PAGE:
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Recommendation: Offside, Persepolis

December 11, 2008

Taking a break from the animated, the action-oriented, and the silly, I would like to recommend two very good foreign films that I watched recently.  Coincidentally, both of them Iranian.  


Title: Offside

Summary: In Iran, it is illegal for women to attend sporting events because of the concern that they will be negatively influenced by the harsh language and brash demenor of the men there.  Set (and mostly filmed) during the 2005 World-Cup Qualifying game between Iran and Baharain (that’s soccer, for those of you who don’t know), this film follows several women who try and fail to sneak into the historic game, and then men assigned to guard them.  This film is banned in Iran.

Genre: foriegn film, independent film, philosophical, women’s rights, cultural 

Audience: Anyone who appreciates a good foreign film; anyone who enjoys learning about other cultures.  

Occasion: In the mood for a somewhat serious film, with moments of humor and the potential to start interesting discussions.  

Watch every minute? It’s subtitled, so I’d recommend it.  (The spoken language is Farsi.)

Big Screen vs. Small Screen: For most people, small screen is your only option with this one (I saw in on a big screen, but it was for a class).

Why I liked it: This past quarter, my fiance was taking a class called “Reading Film.”  Ostensibly an English class, what it really amounted to was him seeing a wide variety of interesting films that he (and therefore we) might not otherwise have been exposed to.  Offiside was one of those films, and he insisted that I come along with him to see it. 

With all of the negative news we get about Iran in this country, it was enlightening to see a film that portrayed the country positively.  The director, Jafar Panahi, worked to protray the controversial topics of the film in a way that was merely informative, and non-judgemental.  No matter your stance on women’s rights, or Iranian law, or soccer, Panahi leaves the film open to interpretation.  It’s more of a discussion peice than anything else, but that all was enough to get it banned in Iran, as I noted above.  

And true to form, it’s possible to feel sympathy with each of the characters in the movie: The women who argue in vain to be allowed to see the game; the soldiers who are set to guard them, but who would rather be somewhere, anywhere else.  It is even possible to understand, even if you disagree, with the laws that keep the women from attending the games.  All in all, a very interesting, informative movie.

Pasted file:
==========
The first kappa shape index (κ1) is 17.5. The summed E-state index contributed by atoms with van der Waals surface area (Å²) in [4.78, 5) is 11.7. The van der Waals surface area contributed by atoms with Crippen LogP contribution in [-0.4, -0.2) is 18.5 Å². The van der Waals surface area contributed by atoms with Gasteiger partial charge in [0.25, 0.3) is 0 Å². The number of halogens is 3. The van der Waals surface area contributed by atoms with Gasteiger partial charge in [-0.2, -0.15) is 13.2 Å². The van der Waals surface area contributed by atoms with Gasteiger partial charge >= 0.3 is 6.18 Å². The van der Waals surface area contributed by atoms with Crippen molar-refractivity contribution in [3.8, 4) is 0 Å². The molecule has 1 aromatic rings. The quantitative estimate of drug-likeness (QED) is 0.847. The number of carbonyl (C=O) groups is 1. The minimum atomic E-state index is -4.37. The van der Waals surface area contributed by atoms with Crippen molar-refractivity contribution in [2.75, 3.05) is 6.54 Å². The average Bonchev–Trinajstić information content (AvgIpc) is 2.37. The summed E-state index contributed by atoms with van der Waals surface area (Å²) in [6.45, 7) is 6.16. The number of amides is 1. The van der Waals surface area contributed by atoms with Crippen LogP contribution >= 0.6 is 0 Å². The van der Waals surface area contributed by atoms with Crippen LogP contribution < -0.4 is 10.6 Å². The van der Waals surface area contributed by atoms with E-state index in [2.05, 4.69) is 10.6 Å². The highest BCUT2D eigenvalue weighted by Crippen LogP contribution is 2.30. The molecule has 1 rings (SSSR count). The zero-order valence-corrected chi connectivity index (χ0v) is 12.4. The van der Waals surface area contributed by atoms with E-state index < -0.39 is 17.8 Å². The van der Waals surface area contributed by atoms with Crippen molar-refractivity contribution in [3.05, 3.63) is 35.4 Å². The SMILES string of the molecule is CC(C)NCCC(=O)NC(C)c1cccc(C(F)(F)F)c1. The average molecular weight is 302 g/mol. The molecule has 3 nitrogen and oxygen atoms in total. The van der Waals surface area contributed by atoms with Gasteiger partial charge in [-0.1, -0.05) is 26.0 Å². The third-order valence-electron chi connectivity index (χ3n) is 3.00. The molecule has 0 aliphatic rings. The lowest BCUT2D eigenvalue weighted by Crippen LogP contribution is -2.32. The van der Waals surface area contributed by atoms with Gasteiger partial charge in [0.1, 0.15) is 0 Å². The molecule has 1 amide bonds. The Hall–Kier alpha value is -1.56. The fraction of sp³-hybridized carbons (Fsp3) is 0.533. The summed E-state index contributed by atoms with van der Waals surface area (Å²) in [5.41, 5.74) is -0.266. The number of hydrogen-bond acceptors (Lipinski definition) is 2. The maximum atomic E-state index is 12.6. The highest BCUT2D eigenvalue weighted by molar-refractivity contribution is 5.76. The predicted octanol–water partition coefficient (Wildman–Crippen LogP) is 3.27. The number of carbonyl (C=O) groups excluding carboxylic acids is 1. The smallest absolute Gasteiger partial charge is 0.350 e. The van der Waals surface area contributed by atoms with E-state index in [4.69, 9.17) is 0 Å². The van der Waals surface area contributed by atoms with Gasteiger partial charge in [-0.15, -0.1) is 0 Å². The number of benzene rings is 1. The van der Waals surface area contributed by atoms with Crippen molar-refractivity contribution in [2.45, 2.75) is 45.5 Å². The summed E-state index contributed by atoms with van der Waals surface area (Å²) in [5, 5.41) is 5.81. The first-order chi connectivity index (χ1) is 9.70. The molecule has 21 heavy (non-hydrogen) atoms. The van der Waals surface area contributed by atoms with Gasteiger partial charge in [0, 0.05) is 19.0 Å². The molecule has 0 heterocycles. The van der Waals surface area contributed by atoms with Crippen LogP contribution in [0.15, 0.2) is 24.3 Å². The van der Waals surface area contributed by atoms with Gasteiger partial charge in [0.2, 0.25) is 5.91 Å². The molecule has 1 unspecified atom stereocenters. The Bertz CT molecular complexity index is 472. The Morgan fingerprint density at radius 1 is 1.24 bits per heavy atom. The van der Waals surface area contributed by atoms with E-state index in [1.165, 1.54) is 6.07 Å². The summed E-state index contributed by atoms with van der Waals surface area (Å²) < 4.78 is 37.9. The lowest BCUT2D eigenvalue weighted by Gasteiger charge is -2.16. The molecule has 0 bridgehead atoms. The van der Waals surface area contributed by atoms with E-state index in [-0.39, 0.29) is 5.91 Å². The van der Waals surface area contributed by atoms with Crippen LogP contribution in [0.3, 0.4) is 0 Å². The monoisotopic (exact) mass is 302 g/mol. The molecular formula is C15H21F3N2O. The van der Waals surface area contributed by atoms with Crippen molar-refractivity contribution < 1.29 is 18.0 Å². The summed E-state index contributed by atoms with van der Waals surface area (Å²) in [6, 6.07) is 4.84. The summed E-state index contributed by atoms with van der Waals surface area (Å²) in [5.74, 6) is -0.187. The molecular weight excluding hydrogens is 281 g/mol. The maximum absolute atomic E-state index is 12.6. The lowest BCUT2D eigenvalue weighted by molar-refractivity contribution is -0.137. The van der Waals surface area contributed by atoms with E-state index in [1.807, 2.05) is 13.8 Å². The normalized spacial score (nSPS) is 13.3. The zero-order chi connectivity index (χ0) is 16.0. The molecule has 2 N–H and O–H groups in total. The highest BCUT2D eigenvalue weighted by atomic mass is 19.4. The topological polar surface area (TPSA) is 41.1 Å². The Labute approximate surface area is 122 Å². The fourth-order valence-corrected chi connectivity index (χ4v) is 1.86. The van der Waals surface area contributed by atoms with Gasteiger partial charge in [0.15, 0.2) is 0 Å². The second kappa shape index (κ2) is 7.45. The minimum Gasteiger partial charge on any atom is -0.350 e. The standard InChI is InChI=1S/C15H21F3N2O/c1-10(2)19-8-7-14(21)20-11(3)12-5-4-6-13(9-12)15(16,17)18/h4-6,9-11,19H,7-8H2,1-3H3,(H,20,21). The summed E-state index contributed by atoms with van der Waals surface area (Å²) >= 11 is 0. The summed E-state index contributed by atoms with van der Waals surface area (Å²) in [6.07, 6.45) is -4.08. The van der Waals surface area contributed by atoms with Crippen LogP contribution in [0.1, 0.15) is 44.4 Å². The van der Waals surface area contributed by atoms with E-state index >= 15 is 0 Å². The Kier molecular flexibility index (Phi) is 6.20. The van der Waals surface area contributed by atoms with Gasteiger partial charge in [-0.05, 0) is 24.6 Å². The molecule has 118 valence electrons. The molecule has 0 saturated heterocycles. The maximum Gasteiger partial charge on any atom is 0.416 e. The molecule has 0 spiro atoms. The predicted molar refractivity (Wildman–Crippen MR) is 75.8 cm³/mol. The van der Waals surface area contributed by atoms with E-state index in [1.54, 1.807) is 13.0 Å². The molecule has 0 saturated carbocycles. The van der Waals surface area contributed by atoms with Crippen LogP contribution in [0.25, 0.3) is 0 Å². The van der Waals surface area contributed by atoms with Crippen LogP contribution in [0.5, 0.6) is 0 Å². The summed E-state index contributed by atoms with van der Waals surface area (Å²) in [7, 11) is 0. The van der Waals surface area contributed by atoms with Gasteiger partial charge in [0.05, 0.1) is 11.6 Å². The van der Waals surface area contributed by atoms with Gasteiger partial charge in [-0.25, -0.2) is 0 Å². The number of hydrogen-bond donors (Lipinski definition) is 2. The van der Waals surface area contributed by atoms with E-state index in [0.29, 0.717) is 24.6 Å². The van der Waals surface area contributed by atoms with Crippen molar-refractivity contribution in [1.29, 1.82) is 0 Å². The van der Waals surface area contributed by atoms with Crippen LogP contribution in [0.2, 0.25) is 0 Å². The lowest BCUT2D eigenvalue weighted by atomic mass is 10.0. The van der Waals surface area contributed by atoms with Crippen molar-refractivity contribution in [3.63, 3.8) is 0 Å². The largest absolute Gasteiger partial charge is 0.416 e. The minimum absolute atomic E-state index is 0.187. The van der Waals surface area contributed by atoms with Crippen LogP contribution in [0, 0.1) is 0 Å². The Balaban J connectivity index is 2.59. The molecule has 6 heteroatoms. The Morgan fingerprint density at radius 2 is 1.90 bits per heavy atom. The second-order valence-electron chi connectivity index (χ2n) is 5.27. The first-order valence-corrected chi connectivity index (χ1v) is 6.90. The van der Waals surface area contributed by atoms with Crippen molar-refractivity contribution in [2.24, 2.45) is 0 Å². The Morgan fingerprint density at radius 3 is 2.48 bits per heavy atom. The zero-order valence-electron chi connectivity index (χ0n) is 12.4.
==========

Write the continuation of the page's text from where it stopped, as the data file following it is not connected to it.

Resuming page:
“Own it” vs. “Once is Enough”: I can’t say that I would ever own this movie, but it would be interesting to see it again, if only to pick up on the things that you always miss the first time through.  

If you liked…: Shall We Dance? (and I’m refering to the original Japanese movie, not the recent American remake), Persepolis, Bend it Like Beckham


Title: Persepolis

Summary: Through the eyes of a young woman growing up in Iran, we witness a the revolution, and the subsequence violence and hardship, that forever changed the face of Iran and the lives of it’s citizens.  

Genre: foreign film, independent film, animation, philosophical, cultural

Audience: The film is subtitled, sometimes violent, and doesn’t really hold back.  I wouldn’t recommend it for younger children.  

Occasion: In the mood for a somewhat serious film, with moments of humor and the potential to start interesting discussions.  

Watch every minute? It’s subtitled, so I’d vote yes.  (The spoken language is French.)

Big Screen vs. Small Screen: Either.

Why I liked it: This thought-provoking film tells the story of a young woman growing up in Tehran, and her take on the situations that arise in her life.  The original revolution took place when she was a young girl, and by the time she was a young teen, her parents decided it would be safer for her to be out of the country.  It follows her trials as she grows up, at home and abroad, facing the prejudices that come of being an Iranian woman, and struggling to create some sort of cultural identity for herself.  

The most powerful aspect of this film is the woman’s relationship with her family, and espeically her grandmother.  They are the glue that keeps her indentity from disintigrating, even when she is lost and confused, wandering through Europe in search of herself.  

“Own it” vs. “Once is Enough”: I’m still unsure if I will watch this movie again, but I might own it because I think that others should see it, and having it on hand is the easiest way to ensure that I can share it.  

If you liked…: Offside, and presumably others, but I can’t think of them at the moment.  

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